As many as three out of four respondents had one or more signs of moral injury. Men showed more signs than women. People in the middle ages group were more likely to show symptoms. Those who experienced more serious crime showed signs of more severe damage.
We conclude that moral injury is an important cause of psychological trauma that occurs in the military setting. Moral distress and trauma represent new approaches to the problems of the combat injured. We discuss the relevance of our findings to the discussion of mental health and trauma care in the military setting.
There are an estimated 1% of the population each year that report having been harmed by someone's moral failure or failing of that of another; they suffer 1.5 million cases of moral hurt in a year in the United States.
Recent findings of this study are promising and may provide clinical support for the concept of moral injury. Further research should explore the theoretical links between moral injury and moral reasoning and the implications for coping among youth in a variety of settings before this link is fully explored.
The concept of moral injury is useful across many disciplines with the aim of understanding and preventing harm across the medical, psychological and social fields. Our work has contributed to a greater understanding of the concept of mental illness. The conceptualization and implementation of our framework of moral injury (MI) may enable clinicians to use the best available evidence more efficiently when assisting individuals of all backgrounds and at all points across the lifespan. Future work to improve our understanding of the concept of MI is needed, in order to optimize the conceptual and practical application of MI as a tool.
The treatment of moral injury needs to move beyond a focus on immediate physical problems. Instead hospitals and other health care settings should focus on helping survivors understand their moral injuries' sources and on how they have impacted them. Findings from a recent study provides a practical and comprehensive overview of available treatment resources.
To encourage a greater understanding of this specific field of research, in this work this article highlights the clinical implications of these new findings and the importance of future research.
Moral injury in healthcare settings is a relatively new phenomenon. Thus, we lacked relevant and updated evidence for moral injury. As there is still a need to increase the knowledge and provide information for moral injury, we must [carry out research on moral injury in healthcare settings]. The data on ethical considerations and other types of knowledge about moral injury are also required to provide further insight into moral injuries in healthcare settings.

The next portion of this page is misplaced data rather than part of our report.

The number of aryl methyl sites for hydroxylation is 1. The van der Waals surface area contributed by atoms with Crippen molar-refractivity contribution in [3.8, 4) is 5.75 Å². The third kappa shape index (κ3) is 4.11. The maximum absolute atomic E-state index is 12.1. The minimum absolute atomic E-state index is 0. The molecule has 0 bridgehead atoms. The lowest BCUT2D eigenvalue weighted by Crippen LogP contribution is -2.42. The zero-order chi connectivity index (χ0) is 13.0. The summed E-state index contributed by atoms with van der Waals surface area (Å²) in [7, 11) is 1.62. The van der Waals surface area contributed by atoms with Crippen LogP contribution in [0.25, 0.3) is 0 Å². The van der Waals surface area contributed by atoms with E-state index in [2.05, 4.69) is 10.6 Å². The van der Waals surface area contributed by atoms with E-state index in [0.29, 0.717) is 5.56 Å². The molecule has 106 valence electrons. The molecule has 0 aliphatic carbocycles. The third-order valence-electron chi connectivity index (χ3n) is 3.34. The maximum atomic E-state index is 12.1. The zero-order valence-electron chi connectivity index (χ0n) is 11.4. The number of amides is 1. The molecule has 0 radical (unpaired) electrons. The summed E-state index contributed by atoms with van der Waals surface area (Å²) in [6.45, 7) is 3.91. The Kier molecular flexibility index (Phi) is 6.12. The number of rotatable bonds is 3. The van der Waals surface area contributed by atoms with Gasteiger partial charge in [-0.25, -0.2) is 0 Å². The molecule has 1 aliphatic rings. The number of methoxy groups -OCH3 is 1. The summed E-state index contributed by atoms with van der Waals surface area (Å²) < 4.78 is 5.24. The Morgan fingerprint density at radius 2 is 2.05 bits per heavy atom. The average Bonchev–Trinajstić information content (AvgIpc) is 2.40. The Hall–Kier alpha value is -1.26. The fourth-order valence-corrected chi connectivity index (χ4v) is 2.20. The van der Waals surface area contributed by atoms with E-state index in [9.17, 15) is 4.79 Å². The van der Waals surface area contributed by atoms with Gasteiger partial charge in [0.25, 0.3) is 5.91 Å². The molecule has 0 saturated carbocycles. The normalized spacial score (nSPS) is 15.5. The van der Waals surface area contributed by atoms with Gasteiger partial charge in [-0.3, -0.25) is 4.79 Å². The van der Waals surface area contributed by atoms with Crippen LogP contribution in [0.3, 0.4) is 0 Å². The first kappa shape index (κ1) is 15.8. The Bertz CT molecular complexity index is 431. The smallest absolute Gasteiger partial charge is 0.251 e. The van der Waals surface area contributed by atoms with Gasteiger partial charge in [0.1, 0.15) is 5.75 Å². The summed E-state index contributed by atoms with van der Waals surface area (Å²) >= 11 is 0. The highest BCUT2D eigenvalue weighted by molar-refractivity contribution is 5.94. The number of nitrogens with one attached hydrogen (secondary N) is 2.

The definitions of serious injury differ around the world, and in some cases different injuries have similar seriousness profiles. This article is not intended to give specific numerical estimates of the frequency or severity of moral injury. The following definitions and criteria are used to guide the scope of this overview, and should not be applied beyond this scope. Moral injury appears to be an emerging injury. It is not included in official data collection schemes. The injury is not explicitly included in medical injury databases. In the UK, the NHS Inpatient Hospital Discharge Data for 1999–2000 gives the frequency of discharge with a diagnosis of "moral injury.
The cognitive processing therapy as part of case formulation has been conducted in a few clinical trials. While these trials demonstrate the positive impact of treatment with case formulation plus cognitive processing therapy on the treatment outcomes of the patients, no randomized clinical trial has been conducted to test the usefulness of this treatment in patients with posttraumatic stress disorder. This finding is relevant to the current interest in this area. In addition, case formulation plus cognitive processing therapy has been used in several clinical trials. However, it is evident that more research is required to verify its efficacy and to demonstrate its long-term effects.
Moral injury seems to be a direct cause of moral distress, and moral distress is associated with psychological distress, such as guilt, shame, and sadness. The present study confirms the association between moral injury and depression and other forms of psychological distress, such as hopelessness, anger and guilt after controlling for other factors. However, we did not find any direct association between moral injury and psychological distress. We argue that the primary cause of moral injury is the sense of being the victim of injustice. This sense of injustice is also associated with depression and other forms of psychological distress. For this reason, our results raise the possibility that moral injury directly relates to psychological distress more strongly than other factors.
The common side effects of CpT were nausea (33% of patients), headache (31%), and dizziness (31%). The most common symptom experienced by patients was fatigue (31% of patients). CpT was generally well tolerated when using only cognitive processing therapy.